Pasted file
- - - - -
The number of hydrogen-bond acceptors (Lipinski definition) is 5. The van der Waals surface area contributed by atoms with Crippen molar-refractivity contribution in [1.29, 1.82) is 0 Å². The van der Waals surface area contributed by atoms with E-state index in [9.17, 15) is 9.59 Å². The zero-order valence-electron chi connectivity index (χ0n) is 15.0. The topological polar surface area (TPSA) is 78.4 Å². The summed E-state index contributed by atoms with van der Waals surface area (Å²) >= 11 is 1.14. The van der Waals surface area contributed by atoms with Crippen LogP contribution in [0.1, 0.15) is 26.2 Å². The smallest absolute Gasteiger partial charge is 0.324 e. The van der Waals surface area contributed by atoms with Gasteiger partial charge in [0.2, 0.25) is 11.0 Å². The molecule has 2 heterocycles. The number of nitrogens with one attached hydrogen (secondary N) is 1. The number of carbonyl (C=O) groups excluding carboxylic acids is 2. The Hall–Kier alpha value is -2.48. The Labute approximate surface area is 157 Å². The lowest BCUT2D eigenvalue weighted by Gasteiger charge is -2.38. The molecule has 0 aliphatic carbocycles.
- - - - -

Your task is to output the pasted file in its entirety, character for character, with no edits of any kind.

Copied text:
The number of hydrogen-bond acceptors (Lipinski definition) is 5. The van der Waals surface area contributed by atoms with Crippen molar-refractivity contribution in [1.29, 1.82) is 0 Å². The van der Waals surface area contributed by atoms with E-state index in [9.17, 15) is 9.59 Å². The zero-order valence-electron chi connectivity index (χ0n) is 15.0. The topological polar surface area (TPSA) is 78.4 Å². The summed E-state index contributed by atoms with van der Waals surface area (Å²) >= 11 is 1.14. The van der Waals surface area contributed by atoms with Crippen LogP contribution in [0.1, 0.15) is 26.2 Å². The smallest absolute Gasteiger partial charge is 0.324 e. The van der Waals surface area contributed by atoms with Gasteiger partial charge in [0.2, 0.25) is 11.0 Å². The molecule has 2 heterocycles. The number of nitrogens with one attached hydrogen (secondary N) is 1. The number of carbonyl (C=O) groups excluding carboxylic acids is 2. The Hall–Kier alpha value is -2.48. The Labute approximate surface area is 157 Å². The lowest BCUT2D eigenvalue weighted by Gasteiger charge is -2.38. The molecule has 0 aliphatic carbocycles.